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Medline ® Abstract for Reference 18

of 'Erythrocytosis following renal transplantation'

Are the native kidneys responsible for erythrocytosis in renal allorecipients?
Dagher FJ, Ramos E, Erslev AJ, Alongi SV, Karmi SA, Caro J
Transplantation. 1979;28(6):496.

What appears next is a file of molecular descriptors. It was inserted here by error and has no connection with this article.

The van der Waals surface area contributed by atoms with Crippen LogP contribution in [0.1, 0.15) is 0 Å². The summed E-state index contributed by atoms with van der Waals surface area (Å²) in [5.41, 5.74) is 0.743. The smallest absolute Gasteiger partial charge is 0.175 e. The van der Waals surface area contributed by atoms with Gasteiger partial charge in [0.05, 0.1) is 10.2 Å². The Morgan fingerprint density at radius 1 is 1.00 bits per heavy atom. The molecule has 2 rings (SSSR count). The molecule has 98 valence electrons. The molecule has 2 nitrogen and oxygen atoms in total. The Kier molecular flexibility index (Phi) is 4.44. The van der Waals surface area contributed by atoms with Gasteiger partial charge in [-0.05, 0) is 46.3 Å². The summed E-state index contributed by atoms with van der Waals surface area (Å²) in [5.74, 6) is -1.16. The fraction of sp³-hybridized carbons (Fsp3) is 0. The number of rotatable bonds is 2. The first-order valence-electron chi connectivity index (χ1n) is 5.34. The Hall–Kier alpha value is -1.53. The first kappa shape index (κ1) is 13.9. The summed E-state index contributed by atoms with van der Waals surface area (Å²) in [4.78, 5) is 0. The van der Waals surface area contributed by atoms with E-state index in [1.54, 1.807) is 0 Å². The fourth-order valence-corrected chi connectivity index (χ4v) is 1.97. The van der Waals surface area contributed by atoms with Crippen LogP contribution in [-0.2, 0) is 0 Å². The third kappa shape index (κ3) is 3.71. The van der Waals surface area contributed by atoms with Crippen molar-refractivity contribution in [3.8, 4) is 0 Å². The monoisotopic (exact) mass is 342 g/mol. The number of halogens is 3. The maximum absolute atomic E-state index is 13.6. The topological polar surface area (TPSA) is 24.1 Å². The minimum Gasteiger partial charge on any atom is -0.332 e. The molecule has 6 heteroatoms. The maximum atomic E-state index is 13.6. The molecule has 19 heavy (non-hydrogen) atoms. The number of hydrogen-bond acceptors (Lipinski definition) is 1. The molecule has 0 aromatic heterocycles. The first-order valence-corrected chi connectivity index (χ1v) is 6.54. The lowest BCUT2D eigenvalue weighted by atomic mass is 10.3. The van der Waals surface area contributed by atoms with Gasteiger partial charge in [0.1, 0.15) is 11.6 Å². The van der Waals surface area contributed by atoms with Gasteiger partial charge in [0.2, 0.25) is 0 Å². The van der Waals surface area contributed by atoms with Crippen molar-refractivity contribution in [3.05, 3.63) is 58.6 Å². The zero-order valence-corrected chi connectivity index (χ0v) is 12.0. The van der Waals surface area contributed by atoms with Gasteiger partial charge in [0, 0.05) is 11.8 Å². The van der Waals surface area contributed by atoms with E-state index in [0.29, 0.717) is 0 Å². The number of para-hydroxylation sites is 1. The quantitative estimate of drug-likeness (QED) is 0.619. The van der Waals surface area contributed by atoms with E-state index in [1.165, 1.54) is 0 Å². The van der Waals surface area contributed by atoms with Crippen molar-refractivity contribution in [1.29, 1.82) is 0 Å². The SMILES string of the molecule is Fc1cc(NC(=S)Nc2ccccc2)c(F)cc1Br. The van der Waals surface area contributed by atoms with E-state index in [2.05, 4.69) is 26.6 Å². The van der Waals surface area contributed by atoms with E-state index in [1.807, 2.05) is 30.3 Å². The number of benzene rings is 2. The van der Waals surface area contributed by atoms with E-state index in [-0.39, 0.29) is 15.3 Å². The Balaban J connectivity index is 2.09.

The development of erythrocytosis following renal transplantation has been reported to be caused by a number of factors. These include acute and chronic rejection, hydronephrosis and renal artery stenosis. In this study, seven patients were noted to have erythrocytosis with hematocrits ranging between 53.5 and 66%. Serum erythropoietin levels were elevated and ranged between 11 and 60 mU/ml with a mean of 31.9 mU/ml in six of seven patients. Selective catheterization of veins of native and transplanted kidneys in three patients revealed mean serum levels of 40.9 and 13.0 mU/ml, respectively. This suggests that excess erythropoietin is being produced from the diseased native kidneys. Bilateral nephrectomy in one patient cured erythrocytosis and dropped systemic levels of erythropoietin (EP) to 6.1 mU/ml. In four of the remaining five patients, hematocrits came down spontaneously to within normal over a 1- to 3-year period. Consequently, it appears that in a number of transplant patients the retained diseased kidneys, having lost all excretory and concentrating function, may remain capable of functioning as endocrine erythropoietin-producing organs.